§ Mr. Kenneth Clarke
The Monopolies and Mergers Commission's report on the letter post service of the Post Office in the head post office areas of Glasgow, Belfast and Cardiff and in the numbered London postal districts (Cmnd. 9332) was published in September 1984. The report made 78 recommendations covering quality of service, financial control, costing and forecasting, mechanisation and manpower and industrial relations. Of the 78 recommendations, 76 were accepted by the Post Office. The Commission was also asked to include in its report a view on whether the Post Office was pursuing a course of conduct which operated against the public interest. It concluded that it must suspend judgment on this since so much depended on what was achieved in the following years.
The Post Office has now produced its three-year report on progress in implementing the MMC's recommendations and I am placing copies in the Library of the House. The Post Office reports that it has implemented the great majority of the 76 recommendations it accepted.
There are still certain recommendations where further work is required, several of which the Post Office declared at the outset would take longer to implement, and my Department will continue to monitor progress. The Post Office reports eight recommendations as still undischarged. One of these recommendations, that the Post Office should seek to increase post code usage to 70 per cent. of all mail, has been accomplished since the Post Office reported on progress in September. Of the remainder, three concern the establishment of standard times and costs and a productivity scheme based on standard times. This is an area in which the Post Office has experienced many industrial relations problems, but I am glad to say the work measurement scheme is now proceeding well and I understand that the new bonus scheme introduced as part of the agreement concluded between the Post Office and its unions in December on a shorter working week will form a better basis for the introduction of a full standard-based scheme.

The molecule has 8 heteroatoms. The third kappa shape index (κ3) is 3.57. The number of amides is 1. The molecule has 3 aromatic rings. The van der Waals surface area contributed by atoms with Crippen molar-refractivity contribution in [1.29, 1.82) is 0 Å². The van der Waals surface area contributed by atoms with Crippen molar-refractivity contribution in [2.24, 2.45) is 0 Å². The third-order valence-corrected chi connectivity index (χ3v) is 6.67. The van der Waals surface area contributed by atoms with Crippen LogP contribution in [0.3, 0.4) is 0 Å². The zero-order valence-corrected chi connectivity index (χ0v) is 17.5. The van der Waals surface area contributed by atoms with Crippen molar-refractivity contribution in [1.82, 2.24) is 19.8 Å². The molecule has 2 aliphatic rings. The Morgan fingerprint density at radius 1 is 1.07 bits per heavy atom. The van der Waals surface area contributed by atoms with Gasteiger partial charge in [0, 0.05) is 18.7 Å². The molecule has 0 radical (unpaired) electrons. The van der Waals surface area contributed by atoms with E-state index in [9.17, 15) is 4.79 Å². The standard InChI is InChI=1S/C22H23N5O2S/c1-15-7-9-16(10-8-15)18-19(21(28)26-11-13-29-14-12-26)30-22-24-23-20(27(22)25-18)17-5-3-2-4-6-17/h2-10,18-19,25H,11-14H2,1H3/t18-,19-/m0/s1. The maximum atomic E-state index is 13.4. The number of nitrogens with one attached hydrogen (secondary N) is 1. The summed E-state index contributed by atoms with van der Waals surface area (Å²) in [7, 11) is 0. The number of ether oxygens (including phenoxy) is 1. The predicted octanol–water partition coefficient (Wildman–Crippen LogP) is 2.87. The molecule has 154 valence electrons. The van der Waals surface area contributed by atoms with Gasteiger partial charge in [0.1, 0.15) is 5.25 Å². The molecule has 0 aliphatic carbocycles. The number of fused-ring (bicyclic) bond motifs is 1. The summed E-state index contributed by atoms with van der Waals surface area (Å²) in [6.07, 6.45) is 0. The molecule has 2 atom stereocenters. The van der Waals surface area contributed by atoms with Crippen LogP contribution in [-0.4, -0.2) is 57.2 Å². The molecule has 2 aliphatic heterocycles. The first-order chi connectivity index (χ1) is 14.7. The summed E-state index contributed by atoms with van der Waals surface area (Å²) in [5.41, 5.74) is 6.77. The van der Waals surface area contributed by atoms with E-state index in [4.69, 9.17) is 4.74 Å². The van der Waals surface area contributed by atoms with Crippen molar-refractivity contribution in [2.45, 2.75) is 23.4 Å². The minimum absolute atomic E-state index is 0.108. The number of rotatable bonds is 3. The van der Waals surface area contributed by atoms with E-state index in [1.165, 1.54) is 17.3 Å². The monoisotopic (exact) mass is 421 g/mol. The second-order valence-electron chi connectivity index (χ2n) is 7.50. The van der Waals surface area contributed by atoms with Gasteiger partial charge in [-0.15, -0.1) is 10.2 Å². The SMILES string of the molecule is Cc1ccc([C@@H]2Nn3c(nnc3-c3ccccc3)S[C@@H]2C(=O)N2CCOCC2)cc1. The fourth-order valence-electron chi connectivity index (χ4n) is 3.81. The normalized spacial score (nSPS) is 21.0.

The other recommendations which remain undischar-ged concern quality of service, the introduction of a 593W computerised system for manpower statistics, the computerisation of the system for recording and notifying weights of airmail bags and the replacement of sorting machines at the Post Office's foreign section with modern equipment. While there has been an improvement in quality of service since the report was made, both in the intra-London service and nationally, it is disappointing that the Post Office has continued to fail to meet its targets. As the Post Office comments in its progress report, a factor in this has undoubtedly been the high level of unofficial industrial disputes in recent years. On the other recommendations, although there are plans for their implementation, it is disappointing that the introduction of the new systems and machinery required has been so long delayed.
There are also several recommendations recorded as discharged, particularly those relating to the introduction of better costing information for management, on which, while I acknowledge that the Post Office has done much towards carrying out the MMC's recommendations, further long-term work remains to be done. I shall continue to monitor progress in all these areas.
I do, however, acknowledge and welcome the significant progress that has been made over the three years since the MMC reported, particularly in the introduction of mechanisation and improved working methods. It was largely because of failure to implement recommendations in these areas made in its 1980 report on the inner London letter post that the MMC was led to conclude that it should suspend judgment on the question whether the Post Office was operating against the public interest. I also acknowledge the Post Office's creditable track record over the period in terms of price control, growth in business, profitability and employment creation.